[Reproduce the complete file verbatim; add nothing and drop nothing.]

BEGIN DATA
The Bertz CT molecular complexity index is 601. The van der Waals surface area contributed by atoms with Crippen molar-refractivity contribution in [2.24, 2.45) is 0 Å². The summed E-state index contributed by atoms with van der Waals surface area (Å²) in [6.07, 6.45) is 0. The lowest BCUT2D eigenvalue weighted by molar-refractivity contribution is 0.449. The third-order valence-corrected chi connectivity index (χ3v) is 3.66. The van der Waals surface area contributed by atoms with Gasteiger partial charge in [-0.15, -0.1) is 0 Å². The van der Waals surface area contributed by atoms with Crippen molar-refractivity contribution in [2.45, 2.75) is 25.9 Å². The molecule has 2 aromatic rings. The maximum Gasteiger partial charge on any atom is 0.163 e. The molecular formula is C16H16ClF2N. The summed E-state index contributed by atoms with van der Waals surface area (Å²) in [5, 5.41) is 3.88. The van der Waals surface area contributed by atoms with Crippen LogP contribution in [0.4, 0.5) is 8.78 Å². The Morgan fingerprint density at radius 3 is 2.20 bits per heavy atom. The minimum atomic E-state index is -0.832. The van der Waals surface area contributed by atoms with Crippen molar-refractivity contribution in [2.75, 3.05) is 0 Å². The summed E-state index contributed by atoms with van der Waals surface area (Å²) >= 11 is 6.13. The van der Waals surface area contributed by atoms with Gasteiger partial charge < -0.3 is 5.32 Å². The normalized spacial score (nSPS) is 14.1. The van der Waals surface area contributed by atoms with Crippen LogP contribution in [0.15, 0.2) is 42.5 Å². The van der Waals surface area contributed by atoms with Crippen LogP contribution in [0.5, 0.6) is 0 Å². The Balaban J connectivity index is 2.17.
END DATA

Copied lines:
The Bertz CT molecular complexity index is 601. The van der Waals surface area contributed by atoms with Crippen molar-refractivity contribution in [2.24, 2.45) is 0 Å². The summed E-state index contributed by atoms with van der Waals surface area (Å²) in [6.07, 6.45) is 0. The lowest BCUT2D eigenvalue weighted by molar-refractivity contribution is 0.449. The third-order valence-corrected chi connectivity index (χ3v) is 3.66. The van der Waals surface area contributed by atoms with Gasteiger partial charge in [-0.15, -0.1) is 0 Å². The van der Waals surface area contributed by atoms with Crippen molar-refractivity contribution in [2.45, 2.75) is 25.9 Å². The molecule has 2 aromatic rings. The maximum Gasteiger partial charge on any atom is 0.163 e. The molecular formula is C16H16ClF2N. The summed E-state index contributed by atoms with van der Waals surface area (Å²) in [5, 5.41) is 3.88. The van der Waals surface area contributed by atoms with Crippen LogP contribution in [0.4, 0.5) is 8.78 Å². The Morgan fingerprint density at radius 3 is 2.20 bits per heavy atom. The minimum atomic E-state index is -0.832. The van der Waals surface area contributed by atoms with Crippen molar-refractivity contribution in [2.75, 3.05) is 0 Å². The summed E-state index contributed by atoms with van der Waals surface area (Å²) >= 11 is 6.13. The van der Waals surface area contributed by atoms with Gasteiger partial charge < -0.3 is 5.32 Å². The normalized spacial score (nSPS) is 14.1. The van der Waals surface area contributed by atoms with Crippen LogP contribution in [0.15, 0.2) is 42.5 Å². The van der Waals surface area contributed by atoms with Crippen LogP contribution in [0.5, 0.6) is 0 Å². The Balaban J connectivity index is 2.17.